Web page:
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  1. #1
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    Relevance modelling problem

    I have a problem regarding the modelling of a database for a website that requires relevance in its search..

    This is the scenario:

    say we have a couple of tables consisting of cities in a country:

    table 1: country
    -------------
    #cities
    New York
    L.A
    Chicago
    Boston
    Miami

    These are all in different positions(coodinates) in the country, what I want to do here is determine their position in relationship to eachother.

    I E New york has a distance to miami but another distance to boston and a third to L.A and so on.

    When I search this database using the phrase "New york" I want to be able to know the distances to all other cities in the table aswell.

    I know of 2 ways of doing this:

    1. Setting up a distances and match them in the search via a table as following:

    Distances
    ----------
    #New York #Boston etc.
    boston 25 km Chicago 50 km
    L.A 500 km Miami 300 km
    Chicago 30 km L.A 700 km
    and so on...

    2. Setting up tables for each city as following:

    New York
    ----------
    #city #distances
    Boston 25 km
    L.A 500 km

    and so on...

    These two methods would work with only 5 cities or maybe a few more, but my real problem is that I have 290 "cities" in consideration for the database, how can I manage these and get their relevance to eachother in a easier way than having to make 290 tables with far too many posts in each table.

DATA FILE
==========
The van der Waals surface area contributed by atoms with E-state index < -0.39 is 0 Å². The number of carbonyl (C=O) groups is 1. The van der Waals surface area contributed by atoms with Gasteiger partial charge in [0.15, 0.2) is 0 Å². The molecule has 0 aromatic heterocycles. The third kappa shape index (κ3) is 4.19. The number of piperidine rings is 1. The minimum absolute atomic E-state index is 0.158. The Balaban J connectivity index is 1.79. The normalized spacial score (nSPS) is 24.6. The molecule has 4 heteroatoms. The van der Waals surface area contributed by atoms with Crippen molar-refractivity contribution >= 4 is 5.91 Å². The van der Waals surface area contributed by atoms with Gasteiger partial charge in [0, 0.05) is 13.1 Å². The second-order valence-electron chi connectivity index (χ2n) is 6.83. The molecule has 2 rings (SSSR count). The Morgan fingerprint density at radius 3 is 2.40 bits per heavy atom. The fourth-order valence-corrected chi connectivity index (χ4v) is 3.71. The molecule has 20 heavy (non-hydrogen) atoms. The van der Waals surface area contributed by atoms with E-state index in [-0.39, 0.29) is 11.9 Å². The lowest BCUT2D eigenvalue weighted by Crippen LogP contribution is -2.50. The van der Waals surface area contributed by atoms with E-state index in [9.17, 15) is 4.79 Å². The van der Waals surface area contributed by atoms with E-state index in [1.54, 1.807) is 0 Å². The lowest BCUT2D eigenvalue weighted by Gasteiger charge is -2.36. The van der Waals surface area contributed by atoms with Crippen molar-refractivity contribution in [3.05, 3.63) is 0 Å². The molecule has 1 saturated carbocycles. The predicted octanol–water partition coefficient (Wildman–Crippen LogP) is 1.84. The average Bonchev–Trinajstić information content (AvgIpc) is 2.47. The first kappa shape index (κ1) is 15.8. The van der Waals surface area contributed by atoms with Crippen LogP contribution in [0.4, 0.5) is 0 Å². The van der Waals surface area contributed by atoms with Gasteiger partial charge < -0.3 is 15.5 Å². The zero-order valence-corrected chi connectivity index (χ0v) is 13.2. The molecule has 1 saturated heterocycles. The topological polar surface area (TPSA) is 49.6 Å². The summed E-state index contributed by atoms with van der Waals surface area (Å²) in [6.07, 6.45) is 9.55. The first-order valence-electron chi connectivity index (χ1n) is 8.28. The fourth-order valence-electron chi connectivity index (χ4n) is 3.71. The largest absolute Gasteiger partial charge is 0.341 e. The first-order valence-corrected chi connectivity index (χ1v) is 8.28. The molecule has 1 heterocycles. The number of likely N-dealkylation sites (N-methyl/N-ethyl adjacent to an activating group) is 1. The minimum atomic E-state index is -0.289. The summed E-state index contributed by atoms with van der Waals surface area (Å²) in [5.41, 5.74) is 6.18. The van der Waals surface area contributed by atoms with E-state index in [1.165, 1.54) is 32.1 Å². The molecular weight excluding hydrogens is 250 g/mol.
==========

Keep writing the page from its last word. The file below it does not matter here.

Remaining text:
2. #2
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    Hi

    Just in case this is one of those questions that gets very complicated very quickly:
    When you say "position" you mean only distance between cities? You don't intend to include direction or co-ordinates do you?
    What do you mean by "relevance" in the title? There appears to be no mention of this in the thread.
    What is ultimate goal of this? Are you, for example, trying to determine optimum route finding or something?
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  3. #3
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    BTW - you defo do not want to do method #2.
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  4. #4
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    Actually - if you require any of the stuff that I suspect you will require then it is not something that I have any experience of. However, I do keep track of these sorts of things as and when they come up. For some reason SQLTeam seem to get a lot of these sorts of problems. Have a look at this page and scroll down to "Distance of Zip/Postcodes" (highlighted in yellow).
    http://www.sqlteam.com/forums/topic....rms=techniques
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  5. #5
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    An old DBA named Pythagoras came up with a theorem for dealing with this problem a few years ago.
    If it's not practically useful, then it's practically useless.

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  6. #6
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    How do you want to determine the distances between points of interest? There are multiple ways to do this, and which one you use will significantly affect your choice of how to store the data.